|OCHSNER, T - Oklahoma State University|
|CUENCA, R - Oregon State University|
|DORIGO, W - Vienna University Of Technology|
|DRAPER, C - National Aeronautics And Space Administration (NASA)|
|HAGIMOTO, Y - Oregon State University|
|KERR, Y - Collaborator|
|LARSON, K - University Of Colorado|
|NJOKU, E - Jet Propulsion Laboratory|
|SMALL, E - University Of Colorado|
|ZREDA, M - University Of Arizona|
Submitted to: Soil Science Society of America Journal
Publication Type: Peer Reviewed Journal
Publication Acceptance Date: 10/21/2013
Publication Date: 11/1/2013
Publication URL: http://handle.nal.usda.gov/10113/59839
Citation: Ochsner, T., Cosh, M.H., Cuenca, R., Dorigo, W.A., Draper, C., Hagimoto, Y., Kerr, Y., Larson, K., Njoku, E., Small, E., Zreda, M. 2013. State of the art in large-scale soil moisture monitoring. Soil Science Society of America Journal. 77(6):1888-1919.
Interpretive Summary: Soil moisture at the surface is essential to the understanding of the land atmosphere interface, yet it is difficult to directly measure it on a large scale. The monitoring of soil moisture has reached new heights recently with the launch of several satellite platforms, which have as their central purpose, the estimation of surface soil moisture. There are also several new measurement technologies, which have begun deployment to estimate soil moisture on a large scale. These technologies add to the more traditional methods of monitoring, such as national soil moisture and climate networks. This review will examine each of the current and new technologies used for estimating soil moisture and compare their advantages and disadvantages. This will provide an opportunity for the diverse communities, which use these technologies to discuss their theoretical approaches to soil moisture estimation and to find commonalities. Each of these communities will be able to improve their own methods, by expanding their base of knowledge.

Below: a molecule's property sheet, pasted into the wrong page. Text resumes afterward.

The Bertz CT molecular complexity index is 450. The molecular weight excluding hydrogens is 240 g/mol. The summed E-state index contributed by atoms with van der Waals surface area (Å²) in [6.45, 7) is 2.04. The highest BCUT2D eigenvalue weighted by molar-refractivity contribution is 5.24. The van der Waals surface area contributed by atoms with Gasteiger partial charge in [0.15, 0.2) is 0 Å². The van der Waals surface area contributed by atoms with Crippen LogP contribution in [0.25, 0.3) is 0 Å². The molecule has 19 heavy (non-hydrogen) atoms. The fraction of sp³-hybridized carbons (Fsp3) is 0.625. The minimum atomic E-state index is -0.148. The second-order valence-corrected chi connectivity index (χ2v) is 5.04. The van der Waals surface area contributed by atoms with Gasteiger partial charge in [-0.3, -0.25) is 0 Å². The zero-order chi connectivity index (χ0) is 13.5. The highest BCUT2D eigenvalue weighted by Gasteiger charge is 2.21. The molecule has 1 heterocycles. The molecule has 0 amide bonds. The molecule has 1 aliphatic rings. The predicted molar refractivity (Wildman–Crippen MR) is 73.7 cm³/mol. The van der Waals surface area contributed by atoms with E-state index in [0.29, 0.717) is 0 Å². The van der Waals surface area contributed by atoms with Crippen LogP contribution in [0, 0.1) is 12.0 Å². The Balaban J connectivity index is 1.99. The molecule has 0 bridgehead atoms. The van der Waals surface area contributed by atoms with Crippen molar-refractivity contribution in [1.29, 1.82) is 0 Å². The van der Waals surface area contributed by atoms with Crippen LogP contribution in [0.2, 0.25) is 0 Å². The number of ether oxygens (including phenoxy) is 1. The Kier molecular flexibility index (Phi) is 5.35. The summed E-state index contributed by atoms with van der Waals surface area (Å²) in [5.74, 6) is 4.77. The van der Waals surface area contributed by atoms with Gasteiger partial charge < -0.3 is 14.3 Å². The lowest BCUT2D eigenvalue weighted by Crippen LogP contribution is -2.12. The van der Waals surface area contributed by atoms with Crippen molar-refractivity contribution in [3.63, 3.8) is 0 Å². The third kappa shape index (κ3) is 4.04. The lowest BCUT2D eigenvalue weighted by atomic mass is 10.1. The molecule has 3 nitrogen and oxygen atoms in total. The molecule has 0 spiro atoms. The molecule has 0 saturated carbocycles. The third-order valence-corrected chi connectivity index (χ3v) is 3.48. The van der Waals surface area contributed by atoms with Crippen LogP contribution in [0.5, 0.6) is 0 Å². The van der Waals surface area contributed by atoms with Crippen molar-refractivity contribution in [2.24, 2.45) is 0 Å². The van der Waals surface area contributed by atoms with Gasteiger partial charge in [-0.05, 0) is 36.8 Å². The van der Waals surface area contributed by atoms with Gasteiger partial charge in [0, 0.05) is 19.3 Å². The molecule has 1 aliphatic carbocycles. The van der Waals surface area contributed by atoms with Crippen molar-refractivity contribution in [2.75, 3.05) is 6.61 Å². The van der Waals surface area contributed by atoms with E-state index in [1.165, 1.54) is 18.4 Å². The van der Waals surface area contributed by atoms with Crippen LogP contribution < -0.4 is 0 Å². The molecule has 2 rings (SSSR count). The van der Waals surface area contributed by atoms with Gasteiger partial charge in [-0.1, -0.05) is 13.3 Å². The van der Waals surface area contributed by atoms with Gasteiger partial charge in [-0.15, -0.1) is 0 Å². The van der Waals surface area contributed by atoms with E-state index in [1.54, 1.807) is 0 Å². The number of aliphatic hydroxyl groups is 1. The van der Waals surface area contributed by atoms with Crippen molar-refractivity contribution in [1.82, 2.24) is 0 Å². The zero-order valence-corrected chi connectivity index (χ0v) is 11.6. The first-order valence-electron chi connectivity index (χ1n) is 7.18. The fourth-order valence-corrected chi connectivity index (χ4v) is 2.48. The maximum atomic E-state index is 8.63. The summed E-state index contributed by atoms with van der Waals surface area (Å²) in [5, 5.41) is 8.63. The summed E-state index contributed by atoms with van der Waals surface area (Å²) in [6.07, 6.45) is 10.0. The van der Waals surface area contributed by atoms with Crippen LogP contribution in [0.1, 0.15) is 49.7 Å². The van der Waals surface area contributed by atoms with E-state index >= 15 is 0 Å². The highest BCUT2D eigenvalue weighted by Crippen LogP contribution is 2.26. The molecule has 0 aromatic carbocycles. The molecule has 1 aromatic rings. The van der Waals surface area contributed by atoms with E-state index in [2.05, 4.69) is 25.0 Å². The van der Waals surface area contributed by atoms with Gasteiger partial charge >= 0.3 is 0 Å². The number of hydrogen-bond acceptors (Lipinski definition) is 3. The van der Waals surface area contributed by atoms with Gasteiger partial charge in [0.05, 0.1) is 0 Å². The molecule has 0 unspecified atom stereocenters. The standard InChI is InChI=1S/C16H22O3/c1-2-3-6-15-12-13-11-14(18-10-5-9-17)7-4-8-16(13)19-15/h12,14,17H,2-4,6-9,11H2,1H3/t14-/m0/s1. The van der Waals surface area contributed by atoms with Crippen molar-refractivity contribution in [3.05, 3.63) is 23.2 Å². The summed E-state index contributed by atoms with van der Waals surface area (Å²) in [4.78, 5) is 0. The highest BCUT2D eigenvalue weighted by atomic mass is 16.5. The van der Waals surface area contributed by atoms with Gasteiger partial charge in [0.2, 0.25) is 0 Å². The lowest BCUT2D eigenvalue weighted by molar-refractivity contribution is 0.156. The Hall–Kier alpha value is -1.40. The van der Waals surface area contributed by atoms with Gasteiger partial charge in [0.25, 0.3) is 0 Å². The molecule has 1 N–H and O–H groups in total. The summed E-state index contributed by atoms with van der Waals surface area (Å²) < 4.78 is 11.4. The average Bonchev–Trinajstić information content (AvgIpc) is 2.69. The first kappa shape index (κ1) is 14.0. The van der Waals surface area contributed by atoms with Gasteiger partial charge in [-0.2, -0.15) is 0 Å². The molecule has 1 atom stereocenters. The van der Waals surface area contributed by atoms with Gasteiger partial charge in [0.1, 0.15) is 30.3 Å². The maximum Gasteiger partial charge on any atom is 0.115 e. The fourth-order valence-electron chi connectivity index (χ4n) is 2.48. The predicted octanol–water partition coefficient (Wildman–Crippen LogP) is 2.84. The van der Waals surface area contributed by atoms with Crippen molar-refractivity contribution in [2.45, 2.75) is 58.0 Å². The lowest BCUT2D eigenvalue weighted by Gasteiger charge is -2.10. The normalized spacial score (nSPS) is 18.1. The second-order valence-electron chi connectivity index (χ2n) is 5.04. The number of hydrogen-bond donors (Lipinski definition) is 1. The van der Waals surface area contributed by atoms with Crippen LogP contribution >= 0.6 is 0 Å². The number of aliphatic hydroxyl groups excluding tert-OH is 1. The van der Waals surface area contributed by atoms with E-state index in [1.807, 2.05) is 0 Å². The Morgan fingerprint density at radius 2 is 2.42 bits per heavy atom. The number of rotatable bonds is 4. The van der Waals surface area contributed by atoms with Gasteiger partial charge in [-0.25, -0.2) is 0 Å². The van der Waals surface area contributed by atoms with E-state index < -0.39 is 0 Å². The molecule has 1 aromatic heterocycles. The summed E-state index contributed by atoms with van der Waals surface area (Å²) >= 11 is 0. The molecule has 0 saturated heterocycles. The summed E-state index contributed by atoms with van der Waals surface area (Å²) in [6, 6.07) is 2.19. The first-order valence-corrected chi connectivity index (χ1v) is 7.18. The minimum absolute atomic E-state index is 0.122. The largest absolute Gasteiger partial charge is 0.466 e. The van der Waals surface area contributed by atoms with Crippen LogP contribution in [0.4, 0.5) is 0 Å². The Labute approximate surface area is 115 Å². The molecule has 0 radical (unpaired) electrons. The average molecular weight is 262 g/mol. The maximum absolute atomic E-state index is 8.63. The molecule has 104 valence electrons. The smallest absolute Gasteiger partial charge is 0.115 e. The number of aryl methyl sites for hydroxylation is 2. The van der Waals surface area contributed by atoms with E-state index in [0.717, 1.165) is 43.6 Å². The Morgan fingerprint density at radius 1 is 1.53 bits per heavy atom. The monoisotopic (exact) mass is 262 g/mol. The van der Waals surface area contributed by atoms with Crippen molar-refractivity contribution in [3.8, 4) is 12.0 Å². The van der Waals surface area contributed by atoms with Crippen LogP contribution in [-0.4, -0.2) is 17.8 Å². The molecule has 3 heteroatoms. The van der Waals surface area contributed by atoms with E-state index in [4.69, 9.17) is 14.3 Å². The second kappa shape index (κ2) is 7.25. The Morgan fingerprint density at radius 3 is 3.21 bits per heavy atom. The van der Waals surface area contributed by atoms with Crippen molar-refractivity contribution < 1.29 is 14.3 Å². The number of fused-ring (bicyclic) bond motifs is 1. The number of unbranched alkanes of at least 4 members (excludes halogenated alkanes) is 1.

Technical Abstract: Soil moisture is an essential climate variable influencing land-atmosphere interactions, an essential hydrologic variable impacting rainfall-runoff processes, an essential ecological variable regulating net ecosystem exchange, and an essential agricultural variable constraining food security. Large-scale soil moisture monitoring has advanced in recent years creating opportunities to transform scientific understanding of soil moisture and related processes. These advances are being driven by researchers from a broad range of disciplines, but this complicates collaboration and communication. And, for some applications, the science required to utilize large-scale soil moisture data is poorly developed. In this review, we describe the state of the art in large-scale soil moisture monitoring and identify some critical needs for research to optimize the use of increasingly available soil moisture data. We review representative examples of 1) emerging in situ and proximal sensing techniques, 2) dedicated soil moisture remote sensing missions, 3) soil moisture monitoring networks, and 4)applications of large-scale soil moisture measurements. Significant near-term progress seems possible in the use of large-scale soil moisture data for drought monitoring. Assimilation of soil moisture data for meteorological or hydrologic forecasting also shows promise, but significant challenges related to spatial variability and model structures remain. Little progress has been made in the use of large-scale soil moisture observations within the context of ecological or agricultural modeling. Opportunities abound to advance the science and practice of large-scale soil moisture monitoring for the sake of improved Earth system monitoring, modeling, and forecasting.